I love sweaters. It’s my favorite article of clothing. Not only do I design this category for a living, I’m infatuated or “obsessed”, is how we influencers call it. My long career of designing sweaters started 20 years ago. However, we’ll save that story for another post.
I recalled the first time when I first fell in love with knitwear. I was studying in Florence, Italy and took my first knitting class. Italians are the experts and it was my chance to learn from the best.
It was simple as taking a string of yarn, laying it across a hand flat machine. Gliding the carriage back and forth, until my arms were numbed. After awhile, it became a shaped panel, from which started with just a piece of string. The artistry of creating full fashion garments with my bare hands was incredible. Every Thursday, I looked forward to Knitwear 101.
Ever since, I knew I wanted to pursue a career in knitwear. Lucky enough, my first job was an assistant knitwear designer in New York City. I had the opportunity to travel the world and even lived in Hong Kong for eighteen months, studying next to the factory workers. That’s where I honed all my skills.
Lucky for you, I’m taking my twenty years of knowledge and sharing them with you today.
It all starts here. The finer and longer staple, the more luxurious. Like human hair, we all have different thicknesses and lengths. Well, same with animals.
Natural fibers, such as wool (lamb), cashmere (goat), alpaca, mohair (angora goat). silk (silk worms), cotton (shrub plant) and linen (flax plant) are the most common. Stick with these and you’ll be good to go.
Here are the reasons why:
- Longer wear
- Comfort to skin
- Biodegradable and good for the earth
All the man made or synthetic fibers, like acrylic, rayon, polyester and nylon, can have many issues.
- Pilling (see below)
- Made with chemicals (ewwww)
- Shorter wear
- Non biodegradable
- Non absorbent causing discomfort when worn
*Read the label content as if you would on any food you purchase. You want to eat healthy, so why wouldn’t you want to put nicer things on your body. So stick with natural fibers. If it’s a blend of mostly natural fibers and a bit of synthetic, it won’t hurt. Like 55% Wool 25% Cotton 15% Silk 15% acrylic. Trust me, you’ll live! And I won’t judge.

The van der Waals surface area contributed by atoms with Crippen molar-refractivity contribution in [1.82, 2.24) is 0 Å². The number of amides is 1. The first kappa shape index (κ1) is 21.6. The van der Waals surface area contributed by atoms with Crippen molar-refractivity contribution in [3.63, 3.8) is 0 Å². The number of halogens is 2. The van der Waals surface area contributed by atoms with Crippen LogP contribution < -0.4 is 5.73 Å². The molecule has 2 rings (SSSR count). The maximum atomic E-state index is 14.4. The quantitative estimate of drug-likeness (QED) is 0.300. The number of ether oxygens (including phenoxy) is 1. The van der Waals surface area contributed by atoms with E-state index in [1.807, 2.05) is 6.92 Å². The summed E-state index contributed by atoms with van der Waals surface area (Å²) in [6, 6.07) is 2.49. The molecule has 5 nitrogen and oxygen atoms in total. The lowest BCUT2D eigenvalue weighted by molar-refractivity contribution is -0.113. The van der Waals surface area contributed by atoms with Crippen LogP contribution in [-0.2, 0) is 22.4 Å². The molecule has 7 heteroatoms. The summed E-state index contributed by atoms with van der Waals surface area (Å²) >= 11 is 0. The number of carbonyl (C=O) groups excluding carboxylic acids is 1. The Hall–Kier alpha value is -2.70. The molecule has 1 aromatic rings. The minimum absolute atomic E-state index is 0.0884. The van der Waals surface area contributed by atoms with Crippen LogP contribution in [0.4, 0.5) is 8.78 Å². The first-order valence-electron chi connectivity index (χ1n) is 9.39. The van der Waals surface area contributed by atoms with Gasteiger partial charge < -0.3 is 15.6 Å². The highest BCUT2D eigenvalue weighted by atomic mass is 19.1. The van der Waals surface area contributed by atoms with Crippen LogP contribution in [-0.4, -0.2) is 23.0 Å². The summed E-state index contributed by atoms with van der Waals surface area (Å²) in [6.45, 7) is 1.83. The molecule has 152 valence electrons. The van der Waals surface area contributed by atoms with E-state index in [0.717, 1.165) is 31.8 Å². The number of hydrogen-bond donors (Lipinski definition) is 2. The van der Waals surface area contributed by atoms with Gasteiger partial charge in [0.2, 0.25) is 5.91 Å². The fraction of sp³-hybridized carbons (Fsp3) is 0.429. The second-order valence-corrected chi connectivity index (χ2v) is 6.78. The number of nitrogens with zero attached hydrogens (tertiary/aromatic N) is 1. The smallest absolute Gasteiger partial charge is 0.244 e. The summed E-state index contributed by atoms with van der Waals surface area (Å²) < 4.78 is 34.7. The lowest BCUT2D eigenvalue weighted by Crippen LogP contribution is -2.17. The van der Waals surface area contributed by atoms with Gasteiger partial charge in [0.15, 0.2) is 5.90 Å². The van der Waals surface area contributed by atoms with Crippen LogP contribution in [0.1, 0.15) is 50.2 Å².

Fibers are gathered and fed into a spinning machine to create spools of yarn. Solo types of fibers or different fibers can be blended to create them. Other techniques, are added to create specialty yarns giving a textural surface such as:
- Bouclé: Loopy yarns range in size of large loose circlets
- High Twist: for a drier hand feel
- Tape Yarn: Flat or rounded to create a coarser and loopy surface
- Thick and Thin: Thicker and thinner parts of the yarn in a continuous pattern to create an uneven texture
- Sequin Yarn: Sequins are added to the string of yarn for a festive look
The options are endless…..
The weight of the garment starts with the gauge, the thickness of needles used. The coarser the gauge the heavier the garment and vice versa. When the garment is heavier, more yarn is necessary. Therefore results in a more expensive sweater, depending on what type of fibers were used. In general when you see a chunky sweater, it can cost more than a lighter weight sweater. Try comparing next time you shop.
Pilling is an action of loose fibers on the surface of a garment and creates tiny balls. Or you may call them fuzz balls. They are usually located where there’s most abrasion of the fabric. The armpit, side seams, underarm sleeves seams or even the chest. The more it has the poorly it looks. Personally I’m not a big fan of it, because it can be a sign of a cheap or old sweater.
How to avoid it? You can’t! ALL SWEATERS PILL. I repeat… ALL SWEATERS PILL. It’s just a matter of how soon. Especially when it’s made in synthetic fibers or when it’s loosely knit. This is a sign of a poor quality sweater.
Tips: Invest in a good quality. Follow the care instructions. Remove the pills.
A FULL FASHION SWEATER:
What is a full fashion sweater? A garment made of panels shaped to body form by reducing and adding needles. It’s apparent with full fashion marks. The pieces are put together in a linking machine to create a sweater. Unlike woven garments, like a jacket or pant, which are made with patterns cut onto already woven fabric. Then, finished altogether in a sewing machine.
When flipping a sweater inside out, if you see a clean edge, that’s how you can tell it’s a full fashion sweater. Keep an eye for those fashion marks too. Generally appears around anywhere with shape, such as the armhole, neck, back shoulder or waist.
There you have it! The knowledge of basic knitwear is all here. Now you’re an educated consumer and will make the best choice when you buy that next sweater.
Drop questions or comments if any. Love to hear from ya!
Have a great week!